Chronic pain can be a profoundly debilitating state. The constant feelings of discomfort can considerably raise tension in the body as muscles tense up in reaction to the pain. Often, this causes the pain only to worsen as the body becomes more intimately aware of the pain's existence as it spreads.
Chronic pain can come from various sources such as headaches, migraines, arthritis, high blood pressure, joint issues, and many different diseases. While the treatment for these types of afflictions can vary wildly depending on the severity of the illness, one thing remains a constant – the chronic pain that must be managed.
While there are a variety of drug-related solutions to ceiling with chronic pain, many of these solutions may not be strictly available to those with additional allergies or sensitives to medication. As a result, an alternative method must be devised.
In today’s blog, we’ll be delving into the role diaphragmatic breathing can play in managing chronic pain and the techniques that can be used with the most ease.
How Breathing Helps
While it may sound strange that simply breathing can aid in the management of chronic pain, the reality is that breathing techniques have been used for generations to help manage pain before the rise of medications.
Ancient Roman philosophers known as the “Stoics” were great proponents of pain management techniques, with many suffering from afflictions that they refused to allow to dictate their livelihoods.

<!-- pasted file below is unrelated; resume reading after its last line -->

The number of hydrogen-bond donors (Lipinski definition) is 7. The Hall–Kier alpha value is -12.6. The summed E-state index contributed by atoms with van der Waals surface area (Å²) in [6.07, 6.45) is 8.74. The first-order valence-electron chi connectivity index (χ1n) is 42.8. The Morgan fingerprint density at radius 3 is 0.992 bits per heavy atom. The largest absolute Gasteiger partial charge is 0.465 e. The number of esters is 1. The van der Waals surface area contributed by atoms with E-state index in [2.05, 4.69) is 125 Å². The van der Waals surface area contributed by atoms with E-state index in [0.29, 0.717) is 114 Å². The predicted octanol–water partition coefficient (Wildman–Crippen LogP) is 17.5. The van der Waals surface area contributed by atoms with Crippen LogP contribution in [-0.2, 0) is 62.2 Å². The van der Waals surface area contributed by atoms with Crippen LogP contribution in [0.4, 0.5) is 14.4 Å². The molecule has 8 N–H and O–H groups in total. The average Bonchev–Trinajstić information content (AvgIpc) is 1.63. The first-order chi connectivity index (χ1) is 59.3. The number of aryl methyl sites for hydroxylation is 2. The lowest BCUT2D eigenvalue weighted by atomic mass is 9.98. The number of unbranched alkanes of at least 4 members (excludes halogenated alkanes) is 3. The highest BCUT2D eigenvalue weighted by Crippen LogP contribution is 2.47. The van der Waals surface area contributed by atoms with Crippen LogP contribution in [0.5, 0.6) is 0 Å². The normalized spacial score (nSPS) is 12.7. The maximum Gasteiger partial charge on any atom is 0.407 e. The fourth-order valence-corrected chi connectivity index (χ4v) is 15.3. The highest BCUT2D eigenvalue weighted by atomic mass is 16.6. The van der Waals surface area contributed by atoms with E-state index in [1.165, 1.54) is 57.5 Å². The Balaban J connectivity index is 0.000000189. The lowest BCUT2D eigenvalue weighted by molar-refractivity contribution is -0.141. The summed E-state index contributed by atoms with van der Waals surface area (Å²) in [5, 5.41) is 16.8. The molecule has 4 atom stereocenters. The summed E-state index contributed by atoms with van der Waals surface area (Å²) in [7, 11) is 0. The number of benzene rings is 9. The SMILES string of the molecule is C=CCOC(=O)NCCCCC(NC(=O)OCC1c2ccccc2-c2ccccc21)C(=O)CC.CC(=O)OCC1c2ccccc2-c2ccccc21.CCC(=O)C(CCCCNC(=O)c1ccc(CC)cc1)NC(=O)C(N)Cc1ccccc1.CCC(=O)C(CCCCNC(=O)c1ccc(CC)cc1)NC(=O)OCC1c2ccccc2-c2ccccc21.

Diaphragmatic Breathing & Pain
Our typical response is to tense up when we feel pain. Our nervous system engages in a “fight or flight response” that boosts awareness while making our muscles more responsive to potential danger. The downside to this process is that continuously activating our fight or flight response due to chronic pain can cause us to become more aware of the source of pain over time, making the pain profoundly debilitating.
Diaphragmatic breathing is a process that works to disengage the fight or flight response by focusing the body to breathe fully and expand the ribcage. This rebalances the body’s oxygen and carbon dioxide ratio while simultaneously signaling the body through the vagus nerve to release tension. The result of all of this is a greater ability to manage the pain being felt in the body.
To get the best out of your diaphragmatic breathing sessions, try this technique below:
It goes as follows:
Focus your breathing through your belly rather than your chest. To aid yourself, place your hand on your belly to feel the rise and flow more easily.
Take a deep breath and hold it for a few seconds before exhaling. Repeat this process.
Keep this up for 5-10 minutes, or until you feel noticeably calmer and less tense.
And remember: Breathe Better, Live Better.